View Full Version : Best needles for a beginner?
06-12-2008, 10:27 AM
What's the best type of needle for a beginner? what do you like?
06-12-2008, 10:33 AM
It totally depends on your yarn. You will get very frustrated trying to knit cotton or acrylic on needles that aren't slick enough. If you buy your yarn at a yarn shop ask them what they recommend. THey will be very helpful.
06-12-2008, 10:41 AM
Depending on your budget, I'd recommend Susan Bates metal needles. They are very affordable and you can build up a collection of sizes over time. Also, www.knitpicks.com sells interchangeable needle sets ($59.99 for nickel plated and $69.99 for wooden) in which you'd have several sizes available to you without having to buy them separately. Hope this helps. Happy knitting! :thumbsup:
06-12-2008, 10:53 AM
Metal ndls can be very slippery. Some like wood for its 'grip.' Agree that, if you can, stop by your LYS and try out diff combos of ndls/yarn. What works for you might not be what someone else prefers. Diff ndls have different points. They range from very sharp to somewhat rounded. If you tend to push off the ndl tip with your finger, you'll like certain ones better than others.
06-12-2008, 11:14 AM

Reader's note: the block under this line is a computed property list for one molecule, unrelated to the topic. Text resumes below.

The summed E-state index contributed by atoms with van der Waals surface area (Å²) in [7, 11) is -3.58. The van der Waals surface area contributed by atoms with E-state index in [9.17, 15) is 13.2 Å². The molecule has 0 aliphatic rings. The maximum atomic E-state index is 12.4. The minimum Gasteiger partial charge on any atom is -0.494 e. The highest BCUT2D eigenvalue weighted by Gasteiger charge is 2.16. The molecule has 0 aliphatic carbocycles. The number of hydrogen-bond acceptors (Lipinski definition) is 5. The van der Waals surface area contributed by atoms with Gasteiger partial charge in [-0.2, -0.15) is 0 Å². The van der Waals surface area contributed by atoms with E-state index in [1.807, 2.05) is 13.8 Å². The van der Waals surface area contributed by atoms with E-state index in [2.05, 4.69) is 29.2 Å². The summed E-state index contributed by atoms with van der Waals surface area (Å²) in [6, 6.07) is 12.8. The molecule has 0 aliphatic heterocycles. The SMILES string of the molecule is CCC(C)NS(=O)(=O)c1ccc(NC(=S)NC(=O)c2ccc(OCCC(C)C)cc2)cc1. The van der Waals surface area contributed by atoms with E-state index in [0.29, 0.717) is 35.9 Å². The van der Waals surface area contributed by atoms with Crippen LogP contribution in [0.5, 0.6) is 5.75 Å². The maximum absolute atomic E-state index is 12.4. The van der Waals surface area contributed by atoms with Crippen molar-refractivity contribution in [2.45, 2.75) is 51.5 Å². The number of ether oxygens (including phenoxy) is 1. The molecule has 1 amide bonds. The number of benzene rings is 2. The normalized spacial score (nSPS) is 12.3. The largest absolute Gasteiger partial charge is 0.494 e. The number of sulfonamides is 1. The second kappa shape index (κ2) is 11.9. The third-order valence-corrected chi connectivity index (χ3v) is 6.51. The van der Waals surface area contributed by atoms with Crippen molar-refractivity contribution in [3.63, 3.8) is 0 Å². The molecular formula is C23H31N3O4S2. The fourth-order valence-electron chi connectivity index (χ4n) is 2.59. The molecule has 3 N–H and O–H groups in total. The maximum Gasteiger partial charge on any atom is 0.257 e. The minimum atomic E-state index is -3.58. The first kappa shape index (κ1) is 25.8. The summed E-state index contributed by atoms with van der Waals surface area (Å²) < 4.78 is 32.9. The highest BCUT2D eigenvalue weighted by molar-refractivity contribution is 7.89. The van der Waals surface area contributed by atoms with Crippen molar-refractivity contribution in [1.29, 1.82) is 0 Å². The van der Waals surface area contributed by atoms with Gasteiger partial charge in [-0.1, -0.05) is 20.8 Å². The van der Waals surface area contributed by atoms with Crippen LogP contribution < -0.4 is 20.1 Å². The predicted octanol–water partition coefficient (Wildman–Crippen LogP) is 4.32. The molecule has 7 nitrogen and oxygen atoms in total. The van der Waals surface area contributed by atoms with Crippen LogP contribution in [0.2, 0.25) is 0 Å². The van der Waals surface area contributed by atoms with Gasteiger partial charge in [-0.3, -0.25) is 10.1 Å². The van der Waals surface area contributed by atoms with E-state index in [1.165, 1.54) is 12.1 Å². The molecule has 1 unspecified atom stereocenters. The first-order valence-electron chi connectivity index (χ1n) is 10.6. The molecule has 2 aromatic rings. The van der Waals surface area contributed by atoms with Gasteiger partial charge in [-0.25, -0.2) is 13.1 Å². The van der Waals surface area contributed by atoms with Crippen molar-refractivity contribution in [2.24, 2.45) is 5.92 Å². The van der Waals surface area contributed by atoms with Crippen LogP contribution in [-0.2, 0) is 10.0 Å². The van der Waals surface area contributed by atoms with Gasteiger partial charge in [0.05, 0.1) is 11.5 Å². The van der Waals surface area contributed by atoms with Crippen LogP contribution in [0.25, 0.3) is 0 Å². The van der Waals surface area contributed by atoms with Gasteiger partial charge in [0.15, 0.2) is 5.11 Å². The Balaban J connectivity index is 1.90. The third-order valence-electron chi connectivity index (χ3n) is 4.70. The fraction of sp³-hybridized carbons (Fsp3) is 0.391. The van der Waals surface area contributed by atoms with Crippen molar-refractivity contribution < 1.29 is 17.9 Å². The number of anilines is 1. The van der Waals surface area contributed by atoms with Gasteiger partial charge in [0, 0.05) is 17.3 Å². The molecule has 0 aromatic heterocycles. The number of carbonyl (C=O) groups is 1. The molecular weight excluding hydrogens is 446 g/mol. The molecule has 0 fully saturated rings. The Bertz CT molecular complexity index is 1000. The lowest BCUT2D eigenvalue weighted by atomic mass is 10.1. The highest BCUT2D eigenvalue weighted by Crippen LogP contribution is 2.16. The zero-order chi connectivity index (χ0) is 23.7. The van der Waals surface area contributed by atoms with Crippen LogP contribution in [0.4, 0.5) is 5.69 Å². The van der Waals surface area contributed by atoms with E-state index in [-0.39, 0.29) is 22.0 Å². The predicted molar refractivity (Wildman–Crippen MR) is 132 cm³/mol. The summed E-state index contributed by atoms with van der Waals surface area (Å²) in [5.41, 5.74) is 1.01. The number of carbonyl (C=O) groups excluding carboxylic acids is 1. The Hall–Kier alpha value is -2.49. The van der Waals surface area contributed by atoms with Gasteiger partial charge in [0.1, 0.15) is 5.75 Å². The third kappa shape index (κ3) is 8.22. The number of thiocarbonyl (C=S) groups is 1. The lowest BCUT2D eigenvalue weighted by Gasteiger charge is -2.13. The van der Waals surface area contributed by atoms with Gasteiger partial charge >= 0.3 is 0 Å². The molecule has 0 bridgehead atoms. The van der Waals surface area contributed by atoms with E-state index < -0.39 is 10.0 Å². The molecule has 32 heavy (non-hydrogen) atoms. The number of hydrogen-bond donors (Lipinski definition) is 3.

My kids liked the bamboo because it had some grip. They got very frustrated when using the metal needles because they kept sliding out of the stitches.
06-12-2008, 11:16 AM
Thanks everyone! I may try and go visit the knitting shop near me.
06-12-2008, 11:36 AM
Since I'm still fairly new, I remember the needles I loved the most just starting out were plastic because the yarn didn't slide off like the metal ones, but they were still slick enough that the yarn glided when I wanted it to. I quickly outgrew those, though, as I felt like I was going to break them when I started doing more stitchwork (increases, etc.).
Now...my favorite overall are bamboo.
06-12-2008, 11:48 AM
I am fairly new to knitting as well and when I was learning last fall I preferred the Addi Turbos because the yarn sticking on the plastic ones was frustrating. It is a very personal choice, you just have to try some and see which ones you like the feel of.